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Life Sciences - Physics - 10.06.2024
Meike Bos investigated how lungs transport mucus by using physics
Applying physics to better understand complicated biological processes: that is what Meike Bos did during her PhD. She used computer models to investigate how ciliated cells in the airways move to ensure that mucus can be transported. Her research, culminating in a successful dissertation defense on 29 May, highlights the power of computational modeling in addressing complex biological phenomena.

Life Sciences - 30.05.2024
More wolves does not necessarily equal fewer foxes or badgers
The assumption that the numbers of smaller predators will decline when large predator populations rise, is not necessarily valid. For mammals in Europe, this relationship appears to exist only in specific cases. Utrecht biologists Thomas van Schaik, Marijke van Kuijk , and Liesbeth Sterck conclude this based on a literature review they conducted, which was recently published in the scientific journal Mammal Review.

Environment - Earth Sciences - 24.05.2024
30 million euros for research into climate change feedbacks
30 million euros for research into climate change feedbacks
Climate change can accelerate due to feedback mechanisms: complex phenomena caused by climate change that in turn can further drive climate change. An example is the extra CO2 emissions from thawing permafrost. Research into the influence of feedback mechanisms in the long term has been ongoing, and modern climate change research is obviously happening as well, but the connection between the two has so far been underemphasized.

Environment - Earth Sciences - 22.05.2024
Seaweed forests are an overlooked component of oceanic carbon storage
Seaweed forests are an overlooked component of oceanic carbon storage
A groundbreaking study by an international team of researchers has revealed seaweed forests to be significant contributors to oceanic carbon storage. Their research estimates that the world's seaweed forests transport 56 million tonnes of carbon (between 10 to 170 million tonnes) to deep ocean sinks each year.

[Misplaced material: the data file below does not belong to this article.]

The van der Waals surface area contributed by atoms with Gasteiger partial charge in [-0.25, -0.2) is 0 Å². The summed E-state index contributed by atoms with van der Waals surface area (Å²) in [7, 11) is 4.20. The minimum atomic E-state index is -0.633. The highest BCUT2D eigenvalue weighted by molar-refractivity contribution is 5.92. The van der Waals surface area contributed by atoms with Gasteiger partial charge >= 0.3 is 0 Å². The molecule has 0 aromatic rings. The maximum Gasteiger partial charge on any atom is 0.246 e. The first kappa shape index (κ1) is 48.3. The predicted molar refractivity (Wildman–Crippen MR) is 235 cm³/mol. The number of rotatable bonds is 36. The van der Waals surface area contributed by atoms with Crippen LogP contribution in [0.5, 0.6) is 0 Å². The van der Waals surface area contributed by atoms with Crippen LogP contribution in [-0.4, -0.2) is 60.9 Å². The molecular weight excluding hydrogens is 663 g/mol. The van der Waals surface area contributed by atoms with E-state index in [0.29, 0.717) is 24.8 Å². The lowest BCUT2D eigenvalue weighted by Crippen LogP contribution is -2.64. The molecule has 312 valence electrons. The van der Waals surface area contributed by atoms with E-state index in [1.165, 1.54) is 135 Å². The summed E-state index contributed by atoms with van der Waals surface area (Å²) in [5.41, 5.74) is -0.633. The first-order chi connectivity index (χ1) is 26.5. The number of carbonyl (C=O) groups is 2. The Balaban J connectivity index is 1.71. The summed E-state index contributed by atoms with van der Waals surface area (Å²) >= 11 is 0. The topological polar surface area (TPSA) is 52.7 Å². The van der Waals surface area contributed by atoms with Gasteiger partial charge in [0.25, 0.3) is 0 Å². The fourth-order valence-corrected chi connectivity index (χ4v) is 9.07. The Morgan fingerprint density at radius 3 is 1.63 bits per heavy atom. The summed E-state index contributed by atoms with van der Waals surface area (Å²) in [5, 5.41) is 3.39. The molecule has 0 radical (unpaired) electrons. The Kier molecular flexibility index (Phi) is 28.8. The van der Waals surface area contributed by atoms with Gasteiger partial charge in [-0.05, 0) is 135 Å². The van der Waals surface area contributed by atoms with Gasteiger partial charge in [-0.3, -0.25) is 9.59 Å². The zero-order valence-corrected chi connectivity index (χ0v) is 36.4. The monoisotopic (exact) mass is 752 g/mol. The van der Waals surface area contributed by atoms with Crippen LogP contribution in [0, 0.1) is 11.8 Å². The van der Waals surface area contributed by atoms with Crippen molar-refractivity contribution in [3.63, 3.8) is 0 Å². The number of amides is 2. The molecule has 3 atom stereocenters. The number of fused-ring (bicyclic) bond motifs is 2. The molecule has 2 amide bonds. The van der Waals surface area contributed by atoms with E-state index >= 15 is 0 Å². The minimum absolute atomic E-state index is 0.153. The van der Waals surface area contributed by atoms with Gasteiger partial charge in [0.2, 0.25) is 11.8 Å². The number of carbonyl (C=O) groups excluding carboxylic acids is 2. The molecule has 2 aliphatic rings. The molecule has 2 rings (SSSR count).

Paleontology - 15.05.2024
Summers warm more than winters, fossil shells reveal
In a warmer climate, summers warm much faster than winters in northwestern Europe. That is the conclusion of research into fossil shells by an international team of earth scientists. With this knowledge we can better map the consequences of current global warming in the North Sea area. The researchers measured the chemical composition of fossil shells.

Health - Innovation - 07.05.2024
Research meets sightseeing: reviewing thousands of papers in Utrecht’s historical gems
More than 25 researchers from ten different European countries will join Utrecht's first Screenathon, taking place from May 14 to May 17 . At several beautiful, historical sites in Utrecht's city centre, the researchers together will screen more than 10,000 publications to get insights into research activities from all'over the world relevant to the IMPROVE project.

Health - Pharmacology - 01.05.2024
Patients with rheumatoid arthritis have unique and complex autoantibody patterns
Patients with rheumatoid arthritis have unique and complex autoantibody patterns
Research challenges therapeutic approaches and ideas about disease backgrounds Patients with rheumatoid arthritis (RA) all'have a unique and diverse set of antibodies that are involved in the development of the disease. Researchers at Utrecht University unveiled the complexity of these antibodies using powerful lab tools capable of analysing our immune system at molecular levels.

Environment - Life Sciences - 30.04.2024
Residual waste from mushroom cultivation removes pollutants from water
Water can be purified using mushroom substrate: the mixture of fungal filaments and horse manure that remains after harvesting mushrooms. The substrate effectively decreases concentrations of pesticides and drugs in contaminated water. Utrecht researchers Brigit van Brenk , Han Wösten , and colleagues demonstrate this in a paper in the scientific journal Applied Microbiology and Biotechnology.

Environment - 25.04.2024
Good news for deltas: increase in sediment since 2000
When you build a dam on a river, less sediment can get to the sea, which makes deltas more susceptible to floods. This idea's been believed for a long time, however new research from Utrecht University shows that the amount of sediment in deltas has actually increased since 2000. This is good news for preserving deltas - like the Netherlands - from sea level rise.

Life Sciences - Environment - 24.04.2024
First experimental proof for brain-like computer with water and salt
First experimental proof for brain-like computer with water and salt
Theoretical physicists at Utrecht University, together with experimental physicists at Sogang University in South Korea, have succeeded in building an artificial synapse. This synapse works with water and salt and provides the first evidence that a system using the same medium as our brains can process complex information.

Physics - Chemistry - 12.04.2024
The energy transition under the nanoscope: Gravitation funding for ANION